Since his 2002 debut, Centric (Telepathy Records), saxophonist Pete Robbins has charted a centrifugal trajectory, moving outward from traditional boundaries. His previous releasesWaits & Measures (Playscape, 2006) and Do The Laugh Hate Shimmy (Fresh Sound New Talent, 2008)incorporated elements of jazz, rock and electronics with thought-provoking writing and improvisation. Incessantly stirring the creative juices in any number of projects/ensembles, this release documents Robbins' siLENT Z band, at New York's Cornelia Street Cafe and would prompt the question of how his fertile ideas translate live.
The key ingredient is an intrepid electro-acoustic ensemble of like-minded players featuring another brilliant young composer/improviser, drummer Tyshawn Sorey who is simply on fire; some cornet/effects wizardry (Jesse Neuman); guitar pyrotechnics (Mike Gamble); bassist (Thomas Morgan) and guest pianist (Corey Smythe) who offers some nice tonal contrast.
"Edit/Revise" has that "in the club" party vibe with its noisy/funky persuasion. The band's kicking it hard, fueled by Sorey's heavy back beats, Robbin's soulful reed, and Neuman's processed horn. It's all good, but siLENT Z's true magic is unveiled in the next track, "His Life, For All Its Waywardness" with Gamble's lengthy and atmospheric guitar intro. His infectious riff (which is threaded throughout the track) sets up the melody, as each musician enters a swelling tide that leads to unexpected soundscapes of intensity and repose.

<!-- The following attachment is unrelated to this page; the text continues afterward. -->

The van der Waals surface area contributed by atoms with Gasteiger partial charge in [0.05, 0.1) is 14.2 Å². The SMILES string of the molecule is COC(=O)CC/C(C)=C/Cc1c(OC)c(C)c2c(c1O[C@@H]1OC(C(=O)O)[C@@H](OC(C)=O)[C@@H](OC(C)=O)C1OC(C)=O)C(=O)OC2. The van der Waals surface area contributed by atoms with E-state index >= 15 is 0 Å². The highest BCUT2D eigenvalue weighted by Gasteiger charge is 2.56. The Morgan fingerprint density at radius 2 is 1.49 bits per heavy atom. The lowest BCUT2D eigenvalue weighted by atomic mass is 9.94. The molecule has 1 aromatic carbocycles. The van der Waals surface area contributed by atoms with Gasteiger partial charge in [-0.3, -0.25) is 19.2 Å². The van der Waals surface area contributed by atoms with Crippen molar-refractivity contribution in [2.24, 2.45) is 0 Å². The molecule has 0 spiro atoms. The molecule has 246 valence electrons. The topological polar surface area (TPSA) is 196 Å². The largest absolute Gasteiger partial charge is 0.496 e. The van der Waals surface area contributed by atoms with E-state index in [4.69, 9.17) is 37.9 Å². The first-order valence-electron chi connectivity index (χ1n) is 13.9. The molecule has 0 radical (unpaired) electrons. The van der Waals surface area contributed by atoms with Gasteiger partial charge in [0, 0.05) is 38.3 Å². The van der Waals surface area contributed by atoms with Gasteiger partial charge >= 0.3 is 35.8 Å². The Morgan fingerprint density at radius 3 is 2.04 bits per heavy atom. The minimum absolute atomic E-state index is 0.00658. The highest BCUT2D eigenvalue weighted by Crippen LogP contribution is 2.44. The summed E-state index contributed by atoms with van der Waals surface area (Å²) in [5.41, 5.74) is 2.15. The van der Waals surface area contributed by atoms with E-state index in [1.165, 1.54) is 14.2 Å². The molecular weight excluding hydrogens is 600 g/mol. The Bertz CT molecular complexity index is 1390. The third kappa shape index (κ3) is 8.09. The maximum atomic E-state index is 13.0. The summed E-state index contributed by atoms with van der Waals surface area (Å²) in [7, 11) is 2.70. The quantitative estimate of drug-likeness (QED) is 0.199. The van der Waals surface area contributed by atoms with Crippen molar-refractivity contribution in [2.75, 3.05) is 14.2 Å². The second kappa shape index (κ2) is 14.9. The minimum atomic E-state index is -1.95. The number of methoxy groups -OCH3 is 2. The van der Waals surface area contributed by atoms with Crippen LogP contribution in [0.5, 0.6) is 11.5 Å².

These shifting sonic dynamics are intriguing and telling of the music's ingenuity. "Some Southern Anthem" contains a totally hip syncopation, freaked-out guitar runs, intricate horn vamps, and concludes with thunderous drums; whereas "Bugle Call" is darkly tinted, yet alluring as Morgan's bass solo shapes the mesmerizing tune. The recording also represents artists that can swing on a dime on "Eliotsong," maneuver multiple time signatures in "But If It's Empty" as Robbins and Sorey solo simultaneously like possessed madmen until solitude enters with Smythe's freely expressive piano spot. While it may be best to experience this group in person, the kinetic energy and inventiveness of siLENT Z Live translates very well.
Track Listing: Edit/Revise; His Life, For All Its Waywardness; Cankers and Medallions; Some Southern Anthem; Bugle Call; Eliotsong; But If It's Empty; Improvisation.
Personnel: Pete Robbins: alto saxophone; Jesse Neuman: cornet, pedals (1-4); Cory Smythe: piano (5-8); Mike Gamble: guitar, pedals; Thomas Morgan: bass; Tyshawn Sorey: drums.
Why do I love jazz? Well, depending on what you mean by jazz, I can send an answer in any number of directions. Briefly, I was exposed to this crazy music as a little boy, my dad good friends with the local music store, where he bought sheet music to play from his baby grand
Why do I love jazz? Well, depending on what you mean by jazz, I can send an answer in any number of directions. Briefly, I was exposed to this crazy music as a little boy, my dad good friends with the local music store, where he bought sheet music to play from his baby grand. Their massive record collection, my parents taking me to concerts and clubs (only one of five kids to do so), the Magnavox furniture stereo/radio ... it all added up. It was complex, emotional music. And it had rhythm! I drummed and followed the music through the '60s even as I enjoyed the new musics of my generation.
Along with side-trips to other musicians and music, it's been one hell of a pony ride ever since.